An Osaka tea producer recommended finding a supplier in China.

“I always thought buckwheat tea was Japanese! The sub-tropical climate in the mountainous regions of China provides best for the growth of ‘tartary’ buckwheat from which my T. is made.”

Lovina sampled around thirty different types of buckwheat tea to find the one closest to the one she loved in Japan. The tea, now sold on Amazon and in Selfridges, comes from the Sichuan province.

“Th T. started off as a placeholder ‘logo’ on my packaging that I thought looked nice, and simple – and then it evolved into my URL and Instagram handle. People even say to me ‘I had a cup of T.!

“My official (non-trading) company name is KSLD Limited (which you’ll find on the back of the pack at the bottom) – which stands for Kira, Sana, Lovina, Derek – the names of my family.”

Lovina started her career at a financial software company FactSet (a rival of Bloomberg), as an account manager. Then moved on to a fashion software start-up called EDITED, as head of sales development. Then she co-founded the Ignite Growth marketing agency with her husband.

Because the tea has been roasted, buckwheat tea has a subtly nutty flavour, with a smooth, rich, and slightly sweet aftertaste.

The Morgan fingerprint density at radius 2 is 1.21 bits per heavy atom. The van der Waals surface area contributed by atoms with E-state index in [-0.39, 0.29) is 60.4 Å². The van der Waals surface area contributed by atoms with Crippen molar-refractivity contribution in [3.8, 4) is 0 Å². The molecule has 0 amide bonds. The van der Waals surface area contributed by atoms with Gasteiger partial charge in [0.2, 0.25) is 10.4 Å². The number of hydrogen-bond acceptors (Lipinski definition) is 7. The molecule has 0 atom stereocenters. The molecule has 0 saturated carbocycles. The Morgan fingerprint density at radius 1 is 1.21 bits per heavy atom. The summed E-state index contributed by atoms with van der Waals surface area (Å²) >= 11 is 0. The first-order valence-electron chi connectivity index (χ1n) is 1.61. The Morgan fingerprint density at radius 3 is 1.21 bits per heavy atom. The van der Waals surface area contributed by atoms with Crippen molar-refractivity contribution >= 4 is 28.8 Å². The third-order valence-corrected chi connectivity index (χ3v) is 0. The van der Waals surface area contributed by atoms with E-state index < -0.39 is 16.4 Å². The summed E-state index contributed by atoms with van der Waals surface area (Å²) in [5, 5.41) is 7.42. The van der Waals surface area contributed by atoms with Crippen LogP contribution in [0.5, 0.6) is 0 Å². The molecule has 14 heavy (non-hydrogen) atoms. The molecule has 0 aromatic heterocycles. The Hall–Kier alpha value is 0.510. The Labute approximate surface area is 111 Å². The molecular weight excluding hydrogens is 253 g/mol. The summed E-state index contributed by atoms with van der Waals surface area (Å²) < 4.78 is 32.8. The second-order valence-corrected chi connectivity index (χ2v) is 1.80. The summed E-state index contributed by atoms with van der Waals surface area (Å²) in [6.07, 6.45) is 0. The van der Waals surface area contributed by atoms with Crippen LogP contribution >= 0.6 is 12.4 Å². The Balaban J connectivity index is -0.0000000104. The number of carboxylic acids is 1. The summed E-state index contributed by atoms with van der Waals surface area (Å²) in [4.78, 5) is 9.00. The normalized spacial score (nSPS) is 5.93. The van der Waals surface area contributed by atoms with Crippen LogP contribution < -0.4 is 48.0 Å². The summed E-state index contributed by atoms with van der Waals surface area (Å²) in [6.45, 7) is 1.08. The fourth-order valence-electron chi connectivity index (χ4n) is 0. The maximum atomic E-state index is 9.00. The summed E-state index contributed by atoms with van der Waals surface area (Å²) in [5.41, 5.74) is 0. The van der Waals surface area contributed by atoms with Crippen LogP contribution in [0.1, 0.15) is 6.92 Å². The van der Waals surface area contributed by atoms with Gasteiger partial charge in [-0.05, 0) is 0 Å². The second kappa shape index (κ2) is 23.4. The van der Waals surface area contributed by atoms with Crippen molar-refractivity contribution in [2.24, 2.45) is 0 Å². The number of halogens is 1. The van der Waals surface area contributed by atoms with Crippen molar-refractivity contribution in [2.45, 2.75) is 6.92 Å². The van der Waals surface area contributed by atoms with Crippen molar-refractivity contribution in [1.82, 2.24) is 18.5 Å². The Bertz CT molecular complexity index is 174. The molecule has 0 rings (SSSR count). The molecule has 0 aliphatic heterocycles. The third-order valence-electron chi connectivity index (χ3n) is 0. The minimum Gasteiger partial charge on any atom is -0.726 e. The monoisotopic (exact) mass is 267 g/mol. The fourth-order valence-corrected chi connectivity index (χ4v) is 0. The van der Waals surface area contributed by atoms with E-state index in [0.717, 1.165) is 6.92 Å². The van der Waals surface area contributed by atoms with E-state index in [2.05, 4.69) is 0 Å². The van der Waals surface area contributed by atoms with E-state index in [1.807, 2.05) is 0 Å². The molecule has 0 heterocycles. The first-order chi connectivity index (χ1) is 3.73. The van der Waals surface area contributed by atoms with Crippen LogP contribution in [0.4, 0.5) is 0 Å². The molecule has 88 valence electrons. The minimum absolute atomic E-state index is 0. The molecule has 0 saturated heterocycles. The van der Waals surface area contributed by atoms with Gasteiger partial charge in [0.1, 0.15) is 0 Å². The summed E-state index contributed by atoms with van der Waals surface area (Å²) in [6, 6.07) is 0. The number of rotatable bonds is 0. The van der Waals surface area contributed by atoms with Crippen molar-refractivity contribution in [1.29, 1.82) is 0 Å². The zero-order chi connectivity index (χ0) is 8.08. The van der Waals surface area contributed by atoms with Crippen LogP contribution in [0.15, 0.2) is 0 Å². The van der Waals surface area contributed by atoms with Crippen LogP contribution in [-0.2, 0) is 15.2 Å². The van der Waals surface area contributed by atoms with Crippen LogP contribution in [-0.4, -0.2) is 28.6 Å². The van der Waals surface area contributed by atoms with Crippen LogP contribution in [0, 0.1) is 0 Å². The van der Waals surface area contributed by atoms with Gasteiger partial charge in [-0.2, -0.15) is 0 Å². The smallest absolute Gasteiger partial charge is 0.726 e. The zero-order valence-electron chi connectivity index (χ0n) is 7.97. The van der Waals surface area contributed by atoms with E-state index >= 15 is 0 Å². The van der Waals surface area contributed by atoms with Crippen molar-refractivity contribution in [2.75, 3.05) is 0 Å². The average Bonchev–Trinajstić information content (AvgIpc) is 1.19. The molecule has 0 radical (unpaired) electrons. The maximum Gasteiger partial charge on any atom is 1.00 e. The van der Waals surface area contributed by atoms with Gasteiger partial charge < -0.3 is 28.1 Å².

“If you like genmaicha (roasted rice tea), it has a similar feel to it, except it is more delicate, subtle and smooth.”

Some have likened buckwheat tea to ‘liquid peanut butter,’ ‘hot chocolate, and malty drinks like ‘Ovaltine’.

“A lot of ‘calming’ teas nowadays are blends that are enhanced with vitamins/adaptogens, whereas with buckwheat tea, you get natural goodness in a cup!

“It helps with digestion, as it contains insoluble fibre – many of my customers have said it’s helped reduce their bloating and IBS symptoms.”

Good for weight-loss – it’s sugar-free, and low in calories – the GI carbohydrate is an excellent addition to your diet if you’re trying to lose weight. And you can have added fibre by using the leftover buckwheat in your smoothie or breakfast bowl. Magnesium helps relaxation and the amino acid tryptophan helps release ‘feel-good’ serotonin. It is also caffeine and gluten-free.

Author Bio:

Kevin Pilley is a former professional cricketer and chief staff writer of PUNCH magazine. His humour, travel, food and drink work appears worldwide and he has been published in over 800 titles.

Photographs courtesy Saicho Drinks

Be the first to comment

Leave a Reply

Your email address will not be published.